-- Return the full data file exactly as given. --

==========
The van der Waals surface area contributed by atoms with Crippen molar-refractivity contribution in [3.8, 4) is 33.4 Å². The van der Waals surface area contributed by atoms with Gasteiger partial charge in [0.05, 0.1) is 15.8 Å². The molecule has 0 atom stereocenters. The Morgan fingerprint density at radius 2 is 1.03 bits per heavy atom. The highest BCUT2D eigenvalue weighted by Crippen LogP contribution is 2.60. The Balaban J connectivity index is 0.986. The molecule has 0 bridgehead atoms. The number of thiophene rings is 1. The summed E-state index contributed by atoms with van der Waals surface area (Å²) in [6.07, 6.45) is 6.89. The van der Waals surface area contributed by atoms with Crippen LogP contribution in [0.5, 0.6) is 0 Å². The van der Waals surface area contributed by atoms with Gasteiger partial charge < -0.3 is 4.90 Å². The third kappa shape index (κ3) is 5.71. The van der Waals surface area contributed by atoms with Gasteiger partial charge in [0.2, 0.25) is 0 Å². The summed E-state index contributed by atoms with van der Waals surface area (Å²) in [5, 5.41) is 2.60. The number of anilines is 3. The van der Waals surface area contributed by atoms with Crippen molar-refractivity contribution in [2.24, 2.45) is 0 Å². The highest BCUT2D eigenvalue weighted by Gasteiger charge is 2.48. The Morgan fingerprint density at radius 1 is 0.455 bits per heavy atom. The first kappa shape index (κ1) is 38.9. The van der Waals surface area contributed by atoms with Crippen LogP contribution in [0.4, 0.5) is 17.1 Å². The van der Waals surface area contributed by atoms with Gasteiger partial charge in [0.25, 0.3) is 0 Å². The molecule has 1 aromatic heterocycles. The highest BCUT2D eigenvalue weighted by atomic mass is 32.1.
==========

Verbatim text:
The van der Waals surface area contributed by atoms with Crippen molar-refractivity contribution in [3.8, 4) is 33.4 Å². The van der Waals surface area contributed by atoms with Gasteiger partial charge in [0.05, 0.1) is 15.8 Å². The molecule has 0 atom stereocenters. The Morgan fingerprint density at radius 2 is 1.03 bits per heavy atom. The highest BCUT2D eigenvalue weighted by Crippen LogP contribution is 2.60. The Balaban J connectivity index is 0.986. The molecule has 0 bridgehead atoms. The number of thiophene rings is 1. The summed E-state index contributed by atoms with van der Waals surface area (Å²) in [6.07, 6.45) is 6.89. The van der Waals surface area contributed by atoms with Crippen LogP contribution in [0.5, 0.6) is 0 Å². The van der Waals surface area contributed by atoms with Gasteiger partial charge < -0.3 is 4.90 Å². The third kappa shape index (κ3) is 5.71. The van der Waals surface area contributed by atoms with Gasteiger partial charge in [0.2, 0.25) is 0 Å². The summed E-state index contributed by atoms with van der Waals surface area (Å²) in [5, 5.41) is 2.60. The number of anilines is 3. The van der Waals surface area contributed by atoms with Crippen molar-refractivity contribution in [2.24, 2.45) is 0 Å². The highest BCUT2D eigenvalue weighted by Gasteiger charge is 2.48. The Morgan fingerprint density at radius 1 is 0.455 bits per heavy atom. The first kappa shape index (κ1) is 38.9. The van der Waals surface area contributed by atoms with Crippen LogP contribution in [0.4, 0.5) is 17.1 Å². The van der Waals surface area contributed by atoms with Gasteiger partial charge in [0.25, 0.3) is 0 Å². The molecule has 1 aromatic heterocycles. The highest BCUT2D eigenvalue weighted by atomic mass is 32.1.